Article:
September 20, 2016 Andy Green

7 lessons from running for President of the Chartered Institute of Public Relations


A year ago I ran in the elections for President of the Chartered Institute of Public Relations (CIPR). I only decided to stand a week before the deadline, while working in Ghana, to ensure there would be an election.

What started out as a last-minute, genuine desire to do good became horribly distorted with the divisive nature of electioneering; imagine the recent Referendum campaign but this time it’s personal, coupled with the ignominy of my being disqualified, and got even worse.

Standing for election was a huge cost in time, energy, health and well-being – even hurting those I love the most in this world.

Like any negative experience, time can often be a great healer. It enables you to put the torrid times in a wider perspective. You unearth dividends from disruptive thinking – sparking new insights and ideas you wouldn’t have garnered had you not found yourself in an unexpected situation.

Crucially, the bad times provide valuable lessons to learn and grow from.

Here is my account of the positives gained and hopefully serve as a guide for the 3 excellent candidates standing in this year’s CIPR Presidential election. (I happen to be backing Sarah Hall.)

I am sure they won’t have to go through what I did, but there’s still some wider lessons.


1).It’s not all about you. A weakness in life is to interpret other people’s actions as being about you.

My opponent’s campaign featured 150 personal testimonials from supporters within the profession, a number of whom were people I regarded as friends, or held in high regard.

It hurt to witness these people pledging not just their allegiance but extolling positive virtues about the other candidate: I wrongly took it personally, allowing myself to be wounded by interpreting these statements as not being a positive endorsement for someone else, but also a put down to me. For every virtue extolled, I interpreted a negative opposite about me.

I should have known better. People act with regard to their worldview, their interpretation of what is in their interest, or just through circumstance. It’s not necessarily about you. I now know that.


2). No pain, no gain. Dealing with conflict can help you grow stronger, boosting your resilience. In perspective, the election was a relatively insignificant thing in my life. On reflection, I grew stronger as a result of the pain endured to be better prepared for any real serious issue in life.

 If you are looking for an optimum training course to provide even the most experienced or capable practitioners with greater insight and learning on crisis management, brand management, PR strategy, understanding politicians and creative campaigning  you couldn’t go far wrong in choosing to stand for CIPR President.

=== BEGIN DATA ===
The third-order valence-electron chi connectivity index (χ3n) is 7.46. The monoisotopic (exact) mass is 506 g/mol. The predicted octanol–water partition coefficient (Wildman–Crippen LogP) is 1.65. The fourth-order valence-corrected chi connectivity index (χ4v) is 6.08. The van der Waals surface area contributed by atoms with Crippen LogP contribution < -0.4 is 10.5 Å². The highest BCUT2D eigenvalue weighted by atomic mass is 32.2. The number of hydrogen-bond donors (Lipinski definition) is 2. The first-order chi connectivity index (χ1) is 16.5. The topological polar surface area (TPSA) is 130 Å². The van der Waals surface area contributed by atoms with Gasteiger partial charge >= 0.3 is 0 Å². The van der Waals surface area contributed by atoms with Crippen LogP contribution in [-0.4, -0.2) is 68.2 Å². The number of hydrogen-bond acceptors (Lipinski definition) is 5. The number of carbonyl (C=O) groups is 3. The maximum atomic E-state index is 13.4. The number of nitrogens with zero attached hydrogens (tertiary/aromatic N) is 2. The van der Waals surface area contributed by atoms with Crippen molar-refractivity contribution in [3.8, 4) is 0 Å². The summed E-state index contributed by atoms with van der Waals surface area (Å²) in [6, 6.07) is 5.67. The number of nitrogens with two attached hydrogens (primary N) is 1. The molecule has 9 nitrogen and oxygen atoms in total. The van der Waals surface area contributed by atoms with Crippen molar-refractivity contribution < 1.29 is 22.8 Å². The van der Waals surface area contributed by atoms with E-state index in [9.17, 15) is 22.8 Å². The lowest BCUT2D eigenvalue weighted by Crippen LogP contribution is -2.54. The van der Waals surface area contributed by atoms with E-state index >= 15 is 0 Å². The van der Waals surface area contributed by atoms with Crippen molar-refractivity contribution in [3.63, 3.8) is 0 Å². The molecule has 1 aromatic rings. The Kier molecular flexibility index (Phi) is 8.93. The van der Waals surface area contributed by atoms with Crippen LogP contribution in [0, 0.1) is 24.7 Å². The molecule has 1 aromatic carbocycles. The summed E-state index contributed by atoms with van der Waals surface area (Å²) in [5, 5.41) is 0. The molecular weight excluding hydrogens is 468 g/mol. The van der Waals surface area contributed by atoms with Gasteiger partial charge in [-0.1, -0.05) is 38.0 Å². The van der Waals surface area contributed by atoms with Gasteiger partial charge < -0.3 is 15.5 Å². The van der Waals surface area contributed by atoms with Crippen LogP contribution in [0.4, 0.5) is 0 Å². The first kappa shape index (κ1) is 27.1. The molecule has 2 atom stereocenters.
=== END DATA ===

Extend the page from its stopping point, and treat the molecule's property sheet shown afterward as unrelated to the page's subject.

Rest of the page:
It is weird being the product, the client and the PR adviser all wrapped into one. Yet, it’s also proffers an extraordinary rich, immersive, and profound learning experience.


3). You appreciate that everything runs to wider narratives. In my instance, while there might well have been sympathy and appreciation of what I had gone through, although I raised some critical issues about the CIPR there just wasn’t the wider appetite or desire to rock the boat. It didn’t rank on other people’s agendas, so there was no momentum, no critical mass for change.

I could have pushed against the tide, maybe with Herculean effort, changed the direction of that tide. On reflection, I felt it just wasn’t worth it.


4). I gained new intellectual insights from disruptive experience. For three years I have been supporting a global network #PRredefined on a quest to find new definitions and theory for PR practice.

One of my core tenets of thinking was the need to take on board new knowledge from the revolution in neuroscience and psychology. If we had a blank canvas, knowing what we now know about how we think and make decisions, how would we define public relations?

I believed the ideas of Nobel prize-winning psychologist Daniel Kahneman and his theory of heuristics (or what I call ‘Brand Heuristics’) – where we say yes if something is 1. Known, 2. Liked, 3. Trusted, 4 Front-of-mind and 5. Others are talking about it – frames public relations activity.

Think about it – these five Brand Heuristics frame any PR brief.